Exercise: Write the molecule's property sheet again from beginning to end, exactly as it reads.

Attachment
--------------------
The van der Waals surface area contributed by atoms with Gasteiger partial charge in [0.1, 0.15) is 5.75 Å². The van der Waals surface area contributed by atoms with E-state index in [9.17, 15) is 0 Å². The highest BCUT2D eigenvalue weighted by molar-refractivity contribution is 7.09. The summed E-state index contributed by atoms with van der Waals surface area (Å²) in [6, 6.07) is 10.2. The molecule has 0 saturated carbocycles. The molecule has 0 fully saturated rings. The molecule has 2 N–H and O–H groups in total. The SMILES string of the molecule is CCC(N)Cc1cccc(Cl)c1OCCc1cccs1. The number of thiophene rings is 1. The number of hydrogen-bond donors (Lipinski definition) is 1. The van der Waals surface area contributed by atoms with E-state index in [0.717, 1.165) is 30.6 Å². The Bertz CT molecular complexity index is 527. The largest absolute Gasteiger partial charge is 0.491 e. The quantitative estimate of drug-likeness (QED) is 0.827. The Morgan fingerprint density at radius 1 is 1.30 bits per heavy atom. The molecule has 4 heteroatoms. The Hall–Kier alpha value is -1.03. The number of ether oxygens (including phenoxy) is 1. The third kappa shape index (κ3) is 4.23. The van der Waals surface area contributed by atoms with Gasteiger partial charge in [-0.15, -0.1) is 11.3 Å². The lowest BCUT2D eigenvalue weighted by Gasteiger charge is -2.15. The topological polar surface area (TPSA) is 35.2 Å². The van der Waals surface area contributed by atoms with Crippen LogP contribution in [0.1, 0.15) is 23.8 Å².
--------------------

The van der Waals surface area contributed by atoms with Gasteiger partial charge in [0.1, 0.15) is 5.75 Å². The van der Waals surface area contributed by atoms with E-state index in [9.17, 15) is 0 Å². The highest BCUT2D eigenvalue weighted by molar-refractivity contribution is 7.09. The summed E-state index contributed by atoms with van der Waals surface area (Å²) in [6, 6.07) is 10.2. The molecule has 0 saturated carbocycles. The molecule has 0 fully saturated rings. The molecule has 2 N–H and O–H groups in total. The SMILES string of the molecule is CCC(N)Cc1cccc(Cl)c1OCCc1cccs1. The number of thiophene rings is 1. The number of hydrogen-bond donors (Lipinski definition) is 1. The van der Waals surface area contributed by atoms with E-state index in [0.717, 1.165) is 30.6 Å². The Bertz CT molecular complexity index is 527. The largest absolute Gasteiger partial charge is 0.491 e. The quantitative estimate of drug-likeness (QED) is 0.827. The Morgan fingerprint density at radius 1 is 1.30 bits per heavy atom. The molecule has 4 heteroatoms. The Hall–Kier alpha value is -1.03. The number of ether oxygens (including phenoxy) is 1. The third kappa shape index (κ3) is 4.23. The van der Waals surface area contributed by atoms with Gasteiger partial charge in [-0.15, -0.1) is 11.3 Å². The lowest BCUT2D eigenvalue weighted by Gasteiger charge is -2.15. The topological polar surface area (TPSA) is 35.2 Å². The van der Waals surface area contributed by atoms with Crippen LogP contribution in [0.1, 0.15) is 23.8 Å².